Power in numbers: the future of maternity services

By Head of Health and Social Policy, Sean O'Sullivan on 14 September 2021 Maternity Services Midwifery

Planning for the right number of midwives and maternity support workers (MSWs) over the coming years will be critical to improving the safety and quality of maternity services. This message is at the heart of evidence that the Royal College of Midwives (RCM) has submitted to Health Education England’s (HEE) strategic review of the health and social care workforce in England.

Our evidence will inform work that HEE is undertaking to develop a detailed and broad picture of the impact that factors like demographic and technological change will have on the demand for and availability of staff, as well as the way in which changes to jobs, roles and ways of working will influence careers within health and social care.

In our evidence, we identify those factors that are likely to have a significant bearing on the size and shape of the future maternity workforce. The first, and perhaps most significant driver is the way in which current demands on maternity services are being driven by increases in the complexity and acuity of many pregnancies and births. Although the birth rate in England has fallen steadily in recent years, this has been more than offset by the increasing proportion of pregnancies and births that are to women with a range of medical and social needs, including pre-existing physical and mental health conditions.

Concerns about the safety of maternity services and the need to improve safety outcomes, including reducing maternal mortality and morbidity, stillbirth and neonatal death rates, have led to significant demands on the midwifery workforce. Midwives and midwifery leaders are tasked with implementing the plethora of safety initiatives and recommendations, auditing current practice, processes and outcomes and developing new approaches to ensuring learning from adverse events. This current focus on safety is likely to have a profound impact on the maternity workforce for the next 10 to 15 years at least.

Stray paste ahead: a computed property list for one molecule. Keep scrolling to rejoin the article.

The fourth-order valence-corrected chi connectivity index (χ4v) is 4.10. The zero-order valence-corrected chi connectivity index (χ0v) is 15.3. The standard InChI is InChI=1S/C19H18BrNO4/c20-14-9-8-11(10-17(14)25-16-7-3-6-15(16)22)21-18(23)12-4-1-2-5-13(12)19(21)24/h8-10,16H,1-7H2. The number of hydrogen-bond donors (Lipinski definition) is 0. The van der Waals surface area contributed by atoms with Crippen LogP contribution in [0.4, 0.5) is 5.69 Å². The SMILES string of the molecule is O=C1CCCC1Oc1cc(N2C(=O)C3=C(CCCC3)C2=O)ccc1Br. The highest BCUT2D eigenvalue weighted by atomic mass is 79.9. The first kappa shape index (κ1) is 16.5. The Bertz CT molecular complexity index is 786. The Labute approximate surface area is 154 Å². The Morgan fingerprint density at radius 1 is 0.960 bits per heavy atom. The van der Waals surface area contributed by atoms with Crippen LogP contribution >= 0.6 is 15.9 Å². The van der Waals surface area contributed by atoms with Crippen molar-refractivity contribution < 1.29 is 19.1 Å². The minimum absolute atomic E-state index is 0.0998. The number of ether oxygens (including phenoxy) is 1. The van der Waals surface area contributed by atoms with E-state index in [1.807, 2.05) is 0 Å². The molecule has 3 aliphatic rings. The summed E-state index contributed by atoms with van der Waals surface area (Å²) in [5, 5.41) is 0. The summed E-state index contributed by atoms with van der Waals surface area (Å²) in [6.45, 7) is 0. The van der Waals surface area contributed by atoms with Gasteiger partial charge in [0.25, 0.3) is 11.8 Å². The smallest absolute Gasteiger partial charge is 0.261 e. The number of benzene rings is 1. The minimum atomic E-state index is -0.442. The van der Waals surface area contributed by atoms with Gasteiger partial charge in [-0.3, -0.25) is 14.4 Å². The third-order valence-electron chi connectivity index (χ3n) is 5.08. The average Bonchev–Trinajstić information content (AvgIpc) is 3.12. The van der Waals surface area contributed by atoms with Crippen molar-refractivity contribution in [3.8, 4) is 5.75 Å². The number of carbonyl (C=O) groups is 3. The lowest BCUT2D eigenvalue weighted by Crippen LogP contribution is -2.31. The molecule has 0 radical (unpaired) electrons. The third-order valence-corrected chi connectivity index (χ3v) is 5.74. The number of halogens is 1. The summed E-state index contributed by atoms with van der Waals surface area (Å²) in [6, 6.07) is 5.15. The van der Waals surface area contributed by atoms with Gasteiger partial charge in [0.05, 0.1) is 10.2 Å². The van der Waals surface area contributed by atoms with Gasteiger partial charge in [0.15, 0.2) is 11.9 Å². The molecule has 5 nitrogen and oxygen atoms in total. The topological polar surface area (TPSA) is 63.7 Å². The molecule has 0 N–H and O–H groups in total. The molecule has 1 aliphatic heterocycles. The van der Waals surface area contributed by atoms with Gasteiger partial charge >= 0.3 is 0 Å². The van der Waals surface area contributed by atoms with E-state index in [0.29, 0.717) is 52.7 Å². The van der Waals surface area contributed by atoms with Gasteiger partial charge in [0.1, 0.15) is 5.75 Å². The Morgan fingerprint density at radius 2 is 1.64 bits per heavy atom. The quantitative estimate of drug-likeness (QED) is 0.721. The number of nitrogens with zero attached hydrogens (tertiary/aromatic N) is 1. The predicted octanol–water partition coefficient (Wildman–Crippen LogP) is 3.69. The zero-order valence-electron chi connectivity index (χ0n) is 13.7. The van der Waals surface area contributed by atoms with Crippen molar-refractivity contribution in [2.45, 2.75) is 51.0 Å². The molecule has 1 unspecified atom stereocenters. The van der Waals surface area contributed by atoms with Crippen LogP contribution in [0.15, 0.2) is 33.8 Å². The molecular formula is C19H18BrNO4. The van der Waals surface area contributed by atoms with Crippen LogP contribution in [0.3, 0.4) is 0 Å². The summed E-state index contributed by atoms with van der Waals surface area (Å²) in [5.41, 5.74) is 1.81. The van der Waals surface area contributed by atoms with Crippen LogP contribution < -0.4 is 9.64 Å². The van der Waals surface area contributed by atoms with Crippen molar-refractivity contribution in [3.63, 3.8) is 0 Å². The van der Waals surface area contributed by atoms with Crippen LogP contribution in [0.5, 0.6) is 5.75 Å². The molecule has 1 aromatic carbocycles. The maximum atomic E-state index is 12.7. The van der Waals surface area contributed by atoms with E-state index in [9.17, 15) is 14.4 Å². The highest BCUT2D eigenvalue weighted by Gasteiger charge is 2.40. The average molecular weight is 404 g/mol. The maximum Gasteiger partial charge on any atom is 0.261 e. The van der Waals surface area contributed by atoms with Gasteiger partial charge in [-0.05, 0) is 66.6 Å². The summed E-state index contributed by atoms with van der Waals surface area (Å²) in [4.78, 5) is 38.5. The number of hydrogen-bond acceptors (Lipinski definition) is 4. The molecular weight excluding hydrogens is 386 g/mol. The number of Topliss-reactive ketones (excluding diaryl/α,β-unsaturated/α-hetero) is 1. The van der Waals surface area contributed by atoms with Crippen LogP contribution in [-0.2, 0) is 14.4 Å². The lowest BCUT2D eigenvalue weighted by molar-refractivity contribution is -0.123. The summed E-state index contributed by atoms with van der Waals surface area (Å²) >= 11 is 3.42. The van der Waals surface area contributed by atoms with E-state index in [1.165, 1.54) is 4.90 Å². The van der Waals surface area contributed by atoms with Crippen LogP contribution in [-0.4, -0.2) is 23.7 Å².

More staff will also be needed to tackle the disparity in outcomes and quality of care experienced by women from minority ethnic and socio-economically disadvantaged backgrounds. While the NHS has launched many commendable initiatives aimed at reducing inequalities, successful implementation of these objectives will require the employment of more midwives with specialist skills and greater availability of training for all maternity care staff.

The implementation of new service models, particularly continuity of carer requires proper investment and the employment of sufficient midwives to ensure that continuity teams and core services are both safely staffed. Unfortunately, progress on implementing continuity has stalled as so many midwifery services are short of staff and struggling to provide safe care. Midwives are particularly concerned that the demands of working in a continuity model will impinge on their family commitments and life outside of work.

This goes to the nub of the problem, which is that just at the point when more staff are needed, the negative experiences at work and limited opportunities for career progression are leading to a loss of experienced midwives. The bottom line is that without urgent action to improve the working lives of midwives and MSWs, and raise their career aspirations, an increasing number of staff will vote with their feet and leave the profession.